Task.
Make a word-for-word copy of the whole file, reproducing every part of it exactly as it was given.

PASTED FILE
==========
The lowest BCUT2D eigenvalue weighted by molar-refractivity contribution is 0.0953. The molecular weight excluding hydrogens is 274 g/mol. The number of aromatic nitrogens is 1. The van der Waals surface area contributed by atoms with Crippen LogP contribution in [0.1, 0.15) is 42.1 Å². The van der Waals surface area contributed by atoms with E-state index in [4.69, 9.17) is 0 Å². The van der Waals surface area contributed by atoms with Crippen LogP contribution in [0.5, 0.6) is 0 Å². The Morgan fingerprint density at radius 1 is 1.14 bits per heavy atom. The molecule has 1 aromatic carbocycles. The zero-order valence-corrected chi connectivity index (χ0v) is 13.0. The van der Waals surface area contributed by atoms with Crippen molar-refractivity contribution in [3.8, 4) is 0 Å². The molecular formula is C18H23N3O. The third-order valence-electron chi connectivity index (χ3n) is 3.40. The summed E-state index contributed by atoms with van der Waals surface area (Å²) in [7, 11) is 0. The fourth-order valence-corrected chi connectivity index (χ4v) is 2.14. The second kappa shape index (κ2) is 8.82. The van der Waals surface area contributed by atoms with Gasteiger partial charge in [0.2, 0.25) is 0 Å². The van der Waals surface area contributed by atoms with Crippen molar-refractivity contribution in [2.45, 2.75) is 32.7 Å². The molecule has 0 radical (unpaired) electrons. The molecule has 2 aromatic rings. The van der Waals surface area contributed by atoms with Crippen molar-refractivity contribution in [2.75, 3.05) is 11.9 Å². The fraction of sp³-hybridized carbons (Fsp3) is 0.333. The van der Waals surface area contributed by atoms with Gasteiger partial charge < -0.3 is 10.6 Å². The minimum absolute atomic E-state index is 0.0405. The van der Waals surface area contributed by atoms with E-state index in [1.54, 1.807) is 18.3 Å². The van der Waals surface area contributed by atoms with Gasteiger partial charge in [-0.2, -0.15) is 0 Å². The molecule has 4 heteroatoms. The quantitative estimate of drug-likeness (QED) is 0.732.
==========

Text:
The lowest BCUT2D eigenvalue weighted by molar-refractivity contribution is 0.0953. The molecular weight excluding hydrogens is 274 g/mol. The number of aromatic nitrogens is 1. The van der Waals surface area contributed by atoms with Crippen LogP contribution in [0.1, 0.15) is 42.1 Å². The van der Waals surface area contributed by atoms with E-state index in [4.69, 9.17) is 0 Å². The van der Waals surface area contributed by atoms with Crippen LogP contribution in [0.5, 0.6) is 0 Å². The Morgan fingerprint density at radius 1 is 1.14 bits per heavy atom. The molecule has 1 aromatic carbocycles. The zero-order valence-corrected chi connectivity index (χ0v) is 13.0. The van der Waals surface area contributed by atoms with Crippen molar-refractivity contribution in [3.8, 4) is 0 Å². The molecular formula is C18H23N3O. The third-order valence-electron chi connectivity index (χ3n) is 3.40. The summed E-state index contributed by atoms with van der Waals surface area (Å²) in [7, 11) is 0. The fourth-order valence-corrected chi connectivity index (χ4v) is 2.14. The second kappa shape index (κ2) is 8.82. The van der Waals surface area contributed by atoms with Gasteiger partial charge in [0.2, 0.25) is 0 Å². The van der Waals surface area contributed by atoms with Crippen molar-refractivity contribution in [2.45, 2.75) is 32.7 Å². The molecule has 0 radical (unpaired) electrons. The molecule has 2 aromatic rings. The van der Waals surface area contributed by atoms with Crippen molar-refractivity contribution in [2.75, 3.05) is 11.9 Å². The fraction of sp³-hybridized carbons (Fsp3) is 0.333. The van der Waals surface area contributed by atoms with Gasteiger partial charge < -0.3 is 10.6 Å². The minimum absolute atomic E-state index is 0.0405. The van der Waals surface area contributed by atoms with E-state index in [1.54, 1.807) is 18.3 Å². The van der Waals surface area contributed by atoms with Gasteiger partial charge in [-0.2, -0.15) is 0 Å². The molecule has 4 heteroatoms. The quantitative estimate of drug-likeness (QED) is 0.732.